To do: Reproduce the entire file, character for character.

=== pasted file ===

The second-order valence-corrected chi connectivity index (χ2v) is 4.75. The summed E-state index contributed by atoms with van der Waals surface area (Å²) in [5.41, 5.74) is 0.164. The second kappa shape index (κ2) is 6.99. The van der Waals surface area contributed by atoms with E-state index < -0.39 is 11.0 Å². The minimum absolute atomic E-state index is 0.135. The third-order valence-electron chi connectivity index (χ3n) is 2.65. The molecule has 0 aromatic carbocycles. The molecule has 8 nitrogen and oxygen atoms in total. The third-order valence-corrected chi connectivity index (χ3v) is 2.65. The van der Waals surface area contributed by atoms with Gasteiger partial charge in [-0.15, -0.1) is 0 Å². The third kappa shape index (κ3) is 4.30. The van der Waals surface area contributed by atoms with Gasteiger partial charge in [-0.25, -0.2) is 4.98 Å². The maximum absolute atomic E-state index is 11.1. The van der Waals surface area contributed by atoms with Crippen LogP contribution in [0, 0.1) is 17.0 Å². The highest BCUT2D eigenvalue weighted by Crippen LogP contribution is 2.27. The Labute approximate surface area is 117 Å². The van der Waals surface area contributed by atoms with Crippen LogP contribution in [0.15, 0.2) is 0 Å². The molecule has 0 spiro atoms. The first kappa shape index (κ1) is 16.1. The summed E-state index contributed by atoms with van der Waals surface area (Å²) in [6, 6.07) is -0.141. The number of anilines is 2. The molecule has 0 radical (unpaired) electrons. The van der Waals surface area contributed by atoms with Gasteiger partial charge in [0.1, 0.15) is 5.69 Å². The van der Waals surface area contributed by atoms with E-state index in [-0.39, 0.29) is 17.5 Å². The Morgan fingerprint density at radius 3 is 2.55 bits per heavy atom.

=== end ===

The second-order valence-corrected chi connectivity index (χ2v) is 4.75. The summed E-state index contributed by atoms with van der Waals surface area (Å²) in [5.41, 5.74) is 0.164. The second kappa shape index (κ2) is 6.99. The van der Waals surface area contributed by atoms with E-state index < -0.39 is 11.0 Å². The minimum absolute atomic E-state index is 0.135. The third-order valence-electron chi connectivity index (χ3n) is 2.65. The molecule has 0 aromatic carbocycles. The molecule has 8 nitrogen and oxygen atoms in total. The third-order valence-corrected chi connectivity index (χ3v) is 2.65. The van der Waals surface area contributed by atoms with Gasteiger partial charge in [-0.15, -0.1) is 0 Å². The third kappa shape index (κ3) is 4.30. The van der Waals surface area contributed by atoms with Gasteiger partial charge in [-0.25, -0.2) is 4.98 Å². The maximum absolute atomic E-state index is 11.1. The van der Waals surface area contributed by atoms with Crippen LogP contribution in [0, 0.1) is 17.0 Å². The highest BCUT2D eigenvalue weighted by Crippen LogP contribution is 2.27. The Labute approximate surface area is 117 Å². The van der Waals surface area contributed by atoms with Crippen LogP contribution in [0.15, 0.2) is 0 Å². The molecule has 0 spiro atoms. The first kappa shape index (κ1) is 16.1. The summed E-state index contributed by atoms with van der Waals surface area (Å²) in [6, 6.07) is -0.141. The number of anilines is 2. The molecule has 0 radical (unpaired) electrons. The van der Waals surface area contributed by atoms with Gasteiger partial charge in [0.1, 0.15) is 5.69 Å². The van der Waals surface area contributed by atoms with E-state index in [-0.39, 0.29) is 17.5 Å². The Morgan fingerprint density at radius 3 is 2.55 bits per heavy atom.